The Scariest ‘X-Files’ Episodes, Ranked

When “The X-Files” premiered on Sept. 3, 1993 on Fox, viewers had no idea how incredibly bizarre the cases tackled by FBI agents Fox Mulder (David Duchovny) and Dana Scully (Gillian Anderson) would be.

Anything that was deemed paranormal, supernatural or unexplainable was called an “X-File” — the cases that no one else in the agency wanted to touch.

In the show’s 11 seasons, they dealt with more than just aliens and shadowy government conspiracies. Their cases involved demons, ghosts, serial killers, sea monsters and even vampires. In celebration of the series’ 30th anniversary, here are the episodes with the scariest villains and killer creatures.

Home episode of The X-Files

7. Home

Season 4, Written by Glen Morgan and James Wong, directed by Kim Manners

Perhaps this disturbing episode — which was banned for three years after its initial showing — is more creepy and unsettling than scary, but it certainly left an impression on viewers when it debuted in 1996. Mulder and Scully are called in after the body of a baby is found with multiple severe deformities. They discover the Peacocks, an off-the-grid family replete with incest and inbreeding that would be right at home in “The Texas Chain Saw Massacre” or Ti West’s “X.” It does include some lighter moments, such as Scully trying to use the “Baa ram ewe” chant from “Babe” on the Peacock pigs.

Die Hand die Verletzt episode of The X-Files


6. Die Hand Die Verletzt

Season 2, Written by Glen Morgan and James Wong, directed by Kim Manners

This spooky installment features a town of devil worshippers who realize they’ve been rather lax in their devotion to Satan — so they try to step things up with some human sacrifices. Notable for the scene where a man is eaten alive by a python, as well as the substitute teacher whose eyes turn black as she performs a ritual in the deserted high school. Also, an absolutely horrific pig-dissection-in-biology-class moment.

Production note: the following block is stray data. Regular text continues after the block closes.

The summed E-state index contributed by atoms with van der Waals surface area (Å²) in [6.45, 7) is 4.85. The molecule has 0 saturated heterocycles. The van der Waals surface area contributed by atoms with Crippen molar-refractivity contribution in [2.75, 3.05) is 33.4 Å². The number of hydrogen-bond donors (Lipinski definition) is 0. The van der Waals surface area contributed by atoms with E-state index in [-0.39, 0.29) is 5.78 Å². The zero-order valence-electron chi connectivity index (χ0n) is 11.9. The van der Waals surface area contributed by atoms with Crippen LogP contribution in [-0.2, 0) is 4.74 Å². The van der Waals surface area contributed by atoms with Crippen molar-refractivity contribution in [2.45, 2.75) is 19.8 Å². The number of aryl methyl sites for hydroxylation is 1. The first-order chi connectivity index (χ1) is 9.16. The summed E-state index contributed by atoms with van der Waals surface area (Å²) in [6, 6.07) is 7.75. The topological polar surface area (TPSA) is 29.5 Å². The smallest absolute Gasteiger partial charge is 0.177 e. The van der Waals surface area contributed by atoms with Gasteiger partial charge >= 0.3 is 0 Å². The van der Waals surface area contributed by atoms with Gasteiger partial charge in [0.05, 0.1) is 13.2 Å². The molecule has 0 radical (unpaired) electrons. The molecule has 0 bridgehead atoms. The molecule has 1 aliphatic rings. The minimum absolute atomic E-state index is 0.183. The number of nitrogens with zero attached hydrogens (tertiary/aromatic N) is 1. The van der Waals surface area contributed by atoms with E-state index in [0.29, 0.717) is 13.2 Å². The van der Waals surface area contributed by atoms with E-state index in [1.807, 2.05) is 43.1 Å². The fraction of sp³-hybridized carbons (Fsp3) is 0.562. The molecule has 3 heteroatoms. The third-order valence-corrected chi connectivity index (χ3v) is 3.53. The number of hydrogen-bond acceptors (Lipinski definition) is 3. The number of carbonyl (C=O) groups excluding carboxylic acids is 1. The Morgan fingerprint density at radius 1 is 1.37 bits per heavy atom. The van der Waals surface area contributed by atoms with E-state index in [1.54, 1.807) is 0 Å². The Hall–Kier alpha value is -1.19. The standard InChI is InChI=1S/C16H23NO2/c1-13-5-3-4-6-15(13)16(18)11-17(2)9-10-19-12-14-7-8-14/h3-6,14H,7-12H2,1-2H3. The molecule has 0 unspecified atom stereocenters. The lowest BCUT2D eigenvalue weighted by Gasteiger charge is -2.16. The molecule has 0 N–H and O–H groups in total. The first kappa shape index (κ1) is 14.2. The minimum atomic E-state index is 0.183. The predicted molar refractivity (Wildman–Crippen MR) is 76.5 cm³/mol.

Unruhe episode of The X-Files

5. Unruhe

Season 4, written by Vince Gilligan, directed by Rob Bowman

Pruitt Taylor Vince. who also played intimidating characters in “Identity” and “The Devil’s Candy,” guest stars as a deranged man who kidnaps people and gives them lobotomies to free them from the “howlers” in their head. The main clues that Mulder and Scully have to go on in this case are from”psychic photographs” of his victims, which appear on unexposed film. “Unruhe” is German for “troubled” or “unquiet.”

Gillian Anderson in Elegy episode of The X-Files

4. Elegy

Season 4, written by John Shiban, directed by James Charleston

One of the eeriest episodes of the show’s run is about a throat-cutting serial killer whose victims appear to a man who works at a bowling alley where one of those bodies is found — and to Scully. The apparitions are terrifying, but the fact that they seem to be a harbinger of imminent death has us incredibly scared for Dana, who recently received a cancer diagnosis.

Squeeze episode of The X-Files

3. Squeeze

Season 1, written by Glen Morgan and James Wong, directed by Harry Longstreet

Mulder and Scully have gone up against people who can shapeshift, walk through walls, start fires with their minds and even talk people into committing suicide. But it’s hard to beat the liver-eating Eugene Tooms (Doug Hutchison) — who can squeeze himself into just about any opening, no matter how small, — for sheer blood-curdling terror. He (spoiler) resurfaced in the episode “Tooms,” which aired later in the first season.

Mitch Pileggi in Folie a Deux episode of The X-Files

2. Folie à Deux

Season 5, directed by Kim Manners, written by Vince Gilligan

While this may share the subtitle of the forthcoming “Joker” sequel, the scares here are no laughing matter. An office employee takes hostages — including Mulder — after his boss and coworkers appear to have been turned into inhuman, insect-like creatures that only he can see. Except, once the hostage situation is resolved, Mulder can also see them. No one believes him as he tries to stop them from “converting” others. In the terrying final showdown, Mulder ends up restrained in a hospital bed with the window wide open… The title comes from a term for shared delusions.

Nick Chinlund and Gillian Anderson in the Irresistible episode of "The X-Files"

1. Irresistible

Season 2, directed by David Nutter, written by “X-Files” creator Chris Carter

Nick Chinlund of “Con Air” played one of the series’ most disturbing villains, Donnie Pfaster, who escalates from a necrophiliac obsession with dead bodies to murder. He becomes fascinated with Scully and abducts her. Among other things, he wants to give her a bath and wash her hair. (Shudder.) She knows he’s already killed, and he appears to her at times as a terrifying demon. The show doesn’t answer the question of whether he’s actually inhuman — but it’s clear that he’s evil incarnate.

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